|Publication number||US3195934 A|
|Publication date||Jul 20, 1965|
|Filing date||May 31, 1962|
|Priority date||May 31, 1962|
|Publication number||US 3195934 A, US 3195934A, US-A-3195934, US3195934 A, US3195934A|
|Inventors||Parrish Reuel C|
|Original Assignee||Parrish Reuel C|
|Export Citation||BiBTeX, EndNote, RefMan|
|Patent Citations (9), Referenced by (77), Classifications (9)|
|External Links: USPTO, USPTO Assignment, Espacenet|
July 20, 1965 R. c. PARRISH 3,195,934
COUPLING FOR FLUID CONDUITS Filed May 31, 1962 2 Sheets-Sheet 1 F'i E-Z I I 1' E FJE-4 l NVEN TOR. 8 25-4151 C" PA 4975/4 July 20, 1965 Filed May 31, 1962 R. C. PARRISH COUPLING FOR FLUID CONDUITS 2 Sheets-Sheet 2 United States Patent M 3,195,934 COUPLING FOR FLUID CONDUITS Reuel C. Parrish, R0. Box 861, Enid, Okla. Fiied May 31, 1962, Ser. No. 198333 4 (Ilaims. (Cl. 285-312,)
The present invention relates to conduit couplings and more particularly, but not by way of limitation, relates to improvements in conduit couplings of the type which can be quickly connected and disconnected.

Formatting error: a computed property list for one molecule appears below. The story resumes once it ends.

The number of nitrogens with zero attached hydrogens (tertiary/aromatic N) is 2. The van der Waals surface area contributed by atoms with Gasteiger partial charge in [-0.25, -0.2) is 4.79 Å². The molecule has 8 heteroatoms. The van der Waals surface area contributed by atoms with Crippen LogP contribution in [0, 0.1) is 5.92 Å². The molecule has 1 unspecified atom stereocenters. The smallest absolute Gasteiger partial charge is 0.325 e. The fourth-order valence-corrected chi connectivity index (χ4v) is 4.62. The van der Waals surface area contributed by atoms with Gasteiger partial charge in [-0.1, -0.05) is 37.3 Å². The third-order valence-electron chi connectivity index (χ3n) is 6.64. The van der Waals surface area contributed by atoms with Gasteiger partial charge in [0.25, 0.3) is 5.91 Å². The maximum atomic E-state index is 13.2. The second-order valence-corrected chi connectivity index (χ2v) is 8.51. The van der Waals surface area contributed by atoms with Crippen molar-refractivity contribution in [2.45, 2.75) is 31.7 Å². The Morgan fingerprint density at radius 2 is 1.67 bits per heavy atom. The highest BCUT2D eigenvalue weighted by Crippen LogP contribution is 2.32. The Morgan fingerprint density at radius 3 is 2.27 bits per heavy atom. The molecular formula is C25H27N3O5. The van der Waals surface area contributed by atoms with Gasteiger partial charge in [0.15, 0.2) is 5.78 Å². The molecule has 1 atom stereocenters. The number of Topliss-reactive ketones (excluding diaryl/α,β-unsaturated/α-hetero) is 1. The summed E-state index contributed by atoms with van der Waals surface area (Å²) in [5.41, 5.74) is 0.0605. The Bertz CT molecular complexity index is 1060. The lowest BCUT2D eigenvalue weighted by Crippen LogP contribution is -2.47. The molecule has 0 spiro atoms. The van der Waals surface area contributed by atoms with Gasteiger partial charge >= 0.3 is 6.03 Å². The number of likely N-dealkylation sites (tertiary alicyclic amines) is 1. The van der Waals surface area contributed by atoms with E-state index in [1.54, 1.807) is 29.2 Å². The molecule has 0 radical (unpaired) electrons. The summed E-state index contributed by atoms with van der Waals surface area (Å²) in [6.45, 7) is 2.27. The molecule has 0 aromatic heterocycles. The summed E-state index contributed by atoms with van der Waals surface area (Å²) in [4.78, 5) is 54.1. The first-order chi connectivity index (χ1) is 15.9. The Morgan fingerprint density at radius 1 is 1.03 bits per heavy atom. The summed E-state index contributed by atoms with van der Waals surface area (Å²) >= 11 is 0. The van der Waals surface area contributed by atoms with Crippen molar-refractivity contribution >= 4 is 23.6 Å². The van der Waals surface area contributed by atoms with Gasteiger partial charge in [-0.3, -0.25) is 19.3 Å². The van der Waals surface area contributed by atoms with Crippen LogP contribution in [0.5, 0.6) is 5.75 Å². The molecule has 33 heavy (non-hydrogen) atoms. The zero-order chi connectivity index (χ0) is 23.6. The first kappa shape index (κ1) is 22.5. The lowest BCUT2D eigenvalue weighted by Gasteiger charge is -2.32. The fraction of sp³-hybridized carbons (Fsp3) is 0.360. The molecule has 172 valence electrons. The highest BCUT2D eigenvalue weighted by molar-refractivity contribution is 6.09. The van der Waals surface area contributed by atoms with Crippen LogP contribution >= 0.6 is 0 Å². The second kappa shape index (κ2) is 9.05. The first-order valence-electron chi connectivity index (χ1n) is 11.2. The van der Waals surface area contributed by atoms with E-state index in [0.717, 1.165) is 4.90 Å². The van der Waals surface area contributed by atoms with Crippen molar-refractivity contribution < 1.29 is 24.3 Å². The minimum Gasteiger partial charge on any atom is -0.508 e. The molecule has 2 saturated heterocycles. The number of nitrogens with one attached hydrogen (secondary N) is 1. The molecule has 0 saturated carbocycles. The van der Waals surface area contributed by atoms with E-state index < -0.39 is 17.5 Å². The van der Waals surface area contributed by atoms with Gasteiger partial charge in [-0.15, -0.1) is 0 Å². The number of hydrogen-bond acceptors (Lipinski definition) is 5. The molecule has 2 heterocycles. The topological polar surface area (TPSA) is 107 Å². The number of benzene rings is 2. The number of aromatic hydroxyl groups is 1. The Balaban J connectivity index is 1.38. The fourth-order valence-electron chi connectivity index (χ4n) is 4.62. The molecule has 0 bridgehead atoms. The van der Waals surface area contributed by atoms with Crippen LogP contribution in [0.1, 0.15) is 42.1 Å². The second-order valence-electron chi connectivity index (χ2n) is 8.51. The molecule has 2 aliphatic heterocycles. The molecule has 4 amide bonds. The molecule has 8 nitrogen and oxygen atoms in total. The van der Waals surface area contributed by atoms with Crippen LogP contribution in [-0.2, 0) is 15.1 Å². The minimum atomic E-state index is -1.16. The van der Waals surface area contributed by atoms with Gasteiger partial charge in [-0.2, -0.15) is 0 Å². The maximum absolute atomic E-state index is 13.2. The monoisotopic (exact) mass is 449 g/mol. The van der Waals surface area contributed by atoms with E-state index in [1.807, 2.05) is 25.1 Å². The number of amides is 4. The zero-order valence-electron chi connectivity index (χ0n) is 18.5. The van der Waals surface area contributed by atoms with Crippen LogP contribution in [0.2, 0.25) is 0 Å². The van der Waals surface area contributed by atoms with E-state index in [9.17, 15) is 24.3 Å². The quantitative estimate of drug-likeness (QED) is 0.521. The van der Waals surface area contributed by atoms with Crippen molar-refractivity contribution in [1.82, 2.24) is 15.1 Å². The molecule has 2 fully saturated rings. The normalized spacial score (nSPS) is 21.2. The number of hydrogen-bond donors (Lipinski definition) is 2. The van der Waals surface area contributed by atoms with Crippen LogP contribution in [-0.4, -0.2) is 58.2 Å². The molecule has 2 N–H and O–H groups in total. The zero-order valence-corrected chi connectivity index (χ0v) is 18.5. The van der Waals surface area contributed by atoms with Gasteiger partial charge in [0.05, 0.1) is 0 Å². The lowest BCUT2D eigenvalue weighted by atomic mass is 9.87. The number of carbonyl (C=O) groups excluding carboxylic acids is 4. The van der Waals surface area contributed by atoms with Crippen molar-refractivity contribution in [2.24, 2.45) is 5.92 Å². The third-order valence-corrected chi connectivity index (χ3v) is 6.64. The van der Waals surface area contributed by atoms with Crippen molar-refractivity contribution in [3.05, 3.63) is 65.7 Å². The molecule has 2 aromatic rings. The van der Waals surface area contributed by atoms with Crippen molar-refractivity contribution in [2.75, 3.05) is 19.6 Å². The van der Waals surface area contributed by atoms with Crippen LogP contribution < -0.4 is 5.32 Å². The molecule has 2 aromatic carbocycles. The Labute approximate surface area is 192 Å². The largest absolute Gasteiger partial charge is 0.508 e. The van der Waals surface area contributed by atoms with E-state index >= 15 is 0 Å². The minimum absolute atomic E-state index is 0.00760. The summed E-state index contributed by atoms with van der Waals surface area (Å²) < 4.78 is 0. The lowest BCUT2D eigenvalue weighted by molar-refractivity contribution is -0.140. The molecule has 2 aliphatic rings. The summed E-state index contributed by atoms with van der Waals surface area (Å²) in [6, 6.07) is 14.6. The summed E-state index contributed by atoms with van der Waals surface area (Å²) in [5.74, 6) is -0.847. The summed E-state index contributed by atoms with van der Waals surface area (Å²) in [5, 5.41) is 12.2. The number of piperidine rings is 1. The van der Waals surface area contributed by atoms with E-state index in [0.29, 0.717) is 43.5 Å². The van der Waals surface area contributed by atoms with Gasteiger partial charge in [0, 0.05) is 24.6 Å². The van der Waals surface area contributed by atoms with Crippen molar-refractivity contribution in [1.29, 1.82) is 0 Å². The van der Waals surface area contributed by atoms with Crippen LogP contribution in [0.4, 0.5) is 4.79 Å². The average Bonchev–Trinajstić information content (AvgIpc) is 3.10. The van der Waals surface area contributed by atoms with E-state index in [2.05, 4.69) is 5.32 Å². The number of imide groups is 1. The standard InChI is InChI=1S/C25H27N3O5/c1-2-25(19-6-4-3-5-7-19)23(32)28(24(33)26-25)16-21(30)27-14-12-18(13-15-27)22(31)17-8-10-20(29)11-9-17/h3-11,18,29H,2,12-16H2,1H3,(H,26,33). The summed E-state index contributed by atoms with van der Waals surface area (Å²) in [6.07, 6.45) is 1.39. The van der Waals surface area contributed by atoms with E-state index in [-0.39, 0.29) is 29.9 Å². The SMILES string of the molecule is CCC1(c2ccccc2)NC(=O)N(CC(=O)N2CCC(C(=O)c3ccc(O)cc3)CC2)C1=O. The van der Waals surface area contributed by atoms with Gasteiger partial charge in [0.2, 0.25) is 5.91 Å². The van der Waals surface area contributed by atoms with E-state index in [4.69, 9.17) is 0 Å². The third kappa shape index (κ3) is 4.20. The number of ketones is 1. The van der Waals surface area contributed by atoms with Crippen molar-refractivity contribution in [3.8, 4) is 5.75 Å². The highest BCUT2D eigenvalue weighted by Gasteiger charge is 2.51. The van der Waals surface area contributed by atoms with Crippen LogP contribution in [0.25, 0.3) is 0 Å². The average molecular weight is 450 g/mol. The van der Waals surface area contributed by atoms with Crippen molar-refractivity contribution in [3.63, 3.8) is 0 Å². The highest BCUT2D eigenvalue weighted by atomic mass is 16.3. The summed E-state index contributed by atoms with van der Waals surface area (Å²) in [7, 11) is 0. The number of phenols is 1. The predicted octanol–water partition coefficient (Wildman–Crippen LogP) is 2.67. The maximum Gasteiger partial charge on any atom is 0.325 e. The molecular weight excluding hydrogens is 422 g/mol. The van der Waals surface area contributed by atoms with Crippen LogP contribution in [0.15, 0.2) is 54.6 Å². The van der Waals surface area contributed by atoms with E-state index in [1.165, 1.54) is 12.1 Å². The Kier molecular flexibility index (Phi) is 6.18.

As is well-known in the art, various types of fluid conduit couplings which can be quickly connected and disconnected by hand have been devised and are presently in extensive use. One prevalent type of coupling employs a tubular female member, known in the art as a coupler, which has an annular seat disposed therein, which seat faces toward the open end of the coupler. A tubular male member, known in the art as an adapter, is adapted to be received in the open end of the coupler and has an annular seat formed on one end thereof. When the adapter is inserted in the coupler, the two seats are mated to form an annular fluid-tight seal between the two tubular members. Of course, when the adapter and coupler are connected to the ends of two joints of conduit by any suitable conventional means, a continuous, leak-proof fluid conduit is provided.
The adapter may be forced into the coupler to firmly mate the two seats by any one of several types of mechanical advantage devices which usually comprise some type of a lever or cam means. Perhaps the most common type of cam means for mechanically interconnecting the coupler and the adapter, as well as for urging the seat on the adapter into firm contact with the seat Within the coupler, is comprised of one or more cams which are pivotally connected to the coupler and coact with an annular concave groove in the outer wall of the adapter. In this type of coupling device, the cam means are pivotally connected directly to the coupler and therefore to the seat within the coupler. The cams then extend through apertures or slots in the wall of the coupler to engage the annular groove formed on the adapter. One of the two seats, usually the seat formed within the coupler, is fabricated of a resilient material and is compressed by the other of the seats when the adapter is forced downwardly into the coupler by pivotation of the cam means.